July 29, 2019
Retirement and The Imposter Syndrome
Throughout my career I suffered from something that actually has a name: imposter syndrome. This exists when you worry that someone will discover that you aren't qualified for what you are doing. Sort of the like the dream where you are naked in a public setting, the imposter syndrome exposes you as a fraud in a very public way.
In my case, I made a nice living telling other people what to do with their radio stations: which announcers to hire and fire, what music to play, how to promote the station...all the bits and pieces that would translate into economic success. My actual on-the-air experience was limited to smaller cities or those in the suburbs of large metropolitan areas, so much of what I was suggesting others came from watching successful stations and picked the best ideas from them to apply to others. At that time in the broadcasting industry, what worked in one place would usually work in another.
I had the career-long feeling that someone would ask me why I suggested what I did, what experience I had in that area, and why they should listen to me and pay me for my opinions. Someone was just waiting to point out the emperor had no clothes.
Happily, I remained fully dressed and never had my fears exposed. But, the feeling of being under-qualified for what I was doing never left.
In retirement, is it likely that some of that same imposter syndrome exists for many of us? Why do we get to stop working when millions of our fellow citizens can't? How can my investments actually last as long as I will? What will the next financial mess do to my life? What if I finally run out of things to keep me busy..then what? I really don't deserve all this.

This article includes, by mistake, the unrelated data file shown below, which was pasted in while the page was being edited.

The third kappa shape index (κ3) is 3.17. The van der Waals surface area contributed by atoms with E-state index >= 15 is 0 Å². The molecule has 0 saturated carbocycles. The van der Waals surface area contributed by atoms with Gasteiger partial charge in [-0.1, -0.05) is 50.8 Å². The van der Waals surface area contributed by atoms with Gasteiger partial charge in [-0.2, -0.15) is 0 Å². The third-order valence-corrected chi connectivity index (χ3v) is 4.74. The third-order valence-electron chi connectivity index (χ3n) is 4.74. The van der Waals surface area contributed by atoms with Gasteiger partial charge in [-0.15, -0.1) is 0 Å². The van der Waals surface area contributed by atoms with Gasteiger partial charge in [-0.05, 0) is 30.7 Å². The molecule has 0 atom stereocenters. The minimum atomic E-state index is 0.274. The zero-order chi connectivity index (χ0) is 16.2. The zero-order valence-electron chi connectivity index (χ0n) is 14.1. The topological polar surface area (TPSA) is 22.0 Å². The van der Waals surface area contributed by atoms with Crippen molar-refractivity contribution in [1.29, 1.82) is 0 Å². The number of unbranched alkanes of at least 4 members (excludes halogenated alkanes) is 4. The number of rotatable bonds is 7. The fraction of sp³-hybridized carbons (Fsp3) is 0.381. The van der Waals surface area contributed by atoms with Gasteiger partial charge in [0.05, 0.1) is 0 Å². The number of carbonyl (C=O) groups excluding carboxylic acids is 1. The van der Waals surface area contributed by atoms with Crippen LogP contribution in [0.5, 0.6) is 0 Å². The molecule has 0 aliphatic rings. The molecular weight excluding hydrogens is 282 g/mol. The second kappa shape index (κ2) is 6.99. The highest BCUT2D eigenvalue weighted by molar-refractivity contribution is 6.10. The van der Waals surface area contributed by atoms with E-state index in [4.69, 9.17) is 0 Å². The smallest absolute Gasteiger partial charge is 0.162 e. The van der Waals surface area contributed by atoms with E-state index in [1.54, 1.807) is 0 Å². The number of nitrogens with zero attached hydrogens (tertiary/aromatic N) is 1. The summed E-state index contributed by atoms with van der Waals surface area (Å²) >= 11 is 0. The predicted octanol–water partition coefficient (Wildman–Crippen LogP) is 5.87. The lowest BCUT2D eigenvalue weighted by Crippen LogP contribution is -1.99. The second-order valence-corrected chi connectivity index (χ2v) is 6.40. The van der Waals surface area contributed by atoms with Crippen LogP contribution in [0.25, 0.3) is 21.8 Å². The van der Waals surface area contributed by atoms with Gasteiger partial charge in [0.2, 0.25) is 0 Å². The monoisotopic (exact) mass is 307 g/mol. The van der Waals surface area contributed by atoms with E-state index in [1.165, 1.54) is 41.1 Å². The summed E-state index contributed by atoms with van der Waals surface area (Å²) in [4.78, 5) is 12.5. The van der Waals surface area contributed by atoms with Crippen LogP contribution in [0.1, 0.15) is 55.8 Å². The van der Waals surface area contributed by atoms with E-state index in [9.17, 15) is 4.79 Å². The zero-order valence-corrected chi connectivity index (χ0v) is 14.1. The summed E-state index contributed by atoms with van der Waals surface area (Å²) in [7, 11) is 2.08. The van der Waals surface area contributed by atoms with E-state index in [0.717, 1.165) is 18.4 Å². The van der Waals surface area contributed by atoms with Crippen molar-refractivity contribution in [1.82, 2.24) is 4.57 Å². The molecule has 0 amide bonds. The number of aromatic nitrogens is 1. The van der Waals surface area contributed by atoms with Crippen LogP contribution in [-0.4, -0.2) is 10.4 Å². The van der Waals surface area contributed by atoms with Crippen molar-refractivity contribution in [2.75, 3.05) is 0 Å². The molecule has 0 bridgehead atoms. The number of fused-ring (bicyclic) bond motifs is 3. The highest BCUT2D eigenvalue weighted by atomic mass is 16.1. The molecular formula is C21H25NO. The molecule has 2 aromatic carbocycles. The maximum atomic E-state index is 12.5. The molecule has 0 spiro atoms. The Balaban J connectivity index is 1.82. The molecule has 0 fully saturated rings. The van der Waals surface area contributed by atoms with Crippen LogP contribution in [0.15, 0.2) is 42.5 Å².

The imposter syndrome reminds me of the post from last month:The Worst Thing That Could Happen...rarely does. We imagine things going wrong, though in this case, it is because we don't deserve what we have. Somehow we have cheated, or gamed the system, to enjoy a life that shouldn't really be ours. At some point, people we know will figure out how we achieved a satisfying retirement: we cut corners, or something.
Now that I write these words, it strikes me how far fetched the imposter syndrome for retirement sounds. How could anyone "sneak" into this life. After all, the experience we accumulate from very early on eventually becomes who we are. The retirement stage is when we get to apply a lifetime's worth of "training" in a way that mostly satisfies us. If the way we envisioned ourselves living isn't how things actually turned out, then welcome to the club.
Life is about adjustments and accommodations. Retirement is no different. We aren't working at what allowed us to retire because of a lifetime of choices and decisions. There is no reason to feel like an imposter. We are exactly where we should be based on everything that has happened to us so far.
So, relax and enjoy. If you still dream you will be caught undressed in a public setting, I can't help you with that one. But being a retirement imposter? I don't think it is a real thing.